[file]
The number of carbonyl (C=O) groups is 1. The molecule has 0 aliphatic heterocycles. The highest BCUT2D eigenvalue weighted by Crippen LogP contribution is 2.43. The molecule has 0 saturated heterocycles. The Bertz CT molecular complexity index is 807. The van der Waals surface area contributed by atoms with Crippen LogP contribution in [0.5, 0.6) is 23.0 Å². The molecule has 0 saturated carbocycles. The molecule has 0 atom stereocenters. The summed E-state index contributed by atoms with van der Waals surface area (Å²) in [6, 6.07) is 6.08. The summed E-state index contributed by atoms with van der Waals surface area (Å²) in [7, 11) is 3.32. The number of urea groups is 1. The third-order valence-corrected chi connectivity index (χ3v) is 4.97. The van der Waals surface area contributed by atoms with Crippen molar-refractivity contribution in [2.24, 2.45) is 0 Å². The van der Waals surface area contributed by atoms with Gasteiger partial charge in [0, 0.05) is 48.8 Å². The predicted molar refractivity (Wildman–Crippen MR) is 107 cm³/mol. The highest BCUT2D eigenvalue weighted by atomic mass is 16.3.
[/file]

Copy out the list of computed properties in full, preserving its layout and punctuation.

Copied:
The number of carbonyl (C=O) groups is 1. The molecule has 0 aliphatic heterocycles. The highest BCUT2D eigenvalue weighted by Crippen LogP contribution is 2.43. The molecule has 0 saturated heterocycles. The Bertz CT molecular complexity index is 807. The van der Waals surface area contributed by atoms with Crippen LogP contribution in [0.5, 0.6) is 23.0 Å². The molecule has 0 saturated carbocycles. The molecule has 0 atom stereocenters. The summed E-state index contributed by atoms with van der Waals surface area (Å²) in [6, 6.07) is 6.08. The summed E-state index contributed by atoms with van der Waals surface area (Å²) in [7, 11) is 3.32. The number of urea groups is 1. The third-order valence-corrected chi connectivity index (χ3v) is 4.97. The van der Waals surface area contributed by atoms with Crippen molar-refractivity contribution in [2.24, 2.45) is 0 Å². The van der Waals surface area contributed by atoms with Gasteiger partial charge in [0, 0.05) is 48.8 Å². The predicted molar refractivity (Wildman–Crippen MR) is 107 cm³/mol. The highest BCUT2D eigenvalue weighted by atomic mass is 16.3.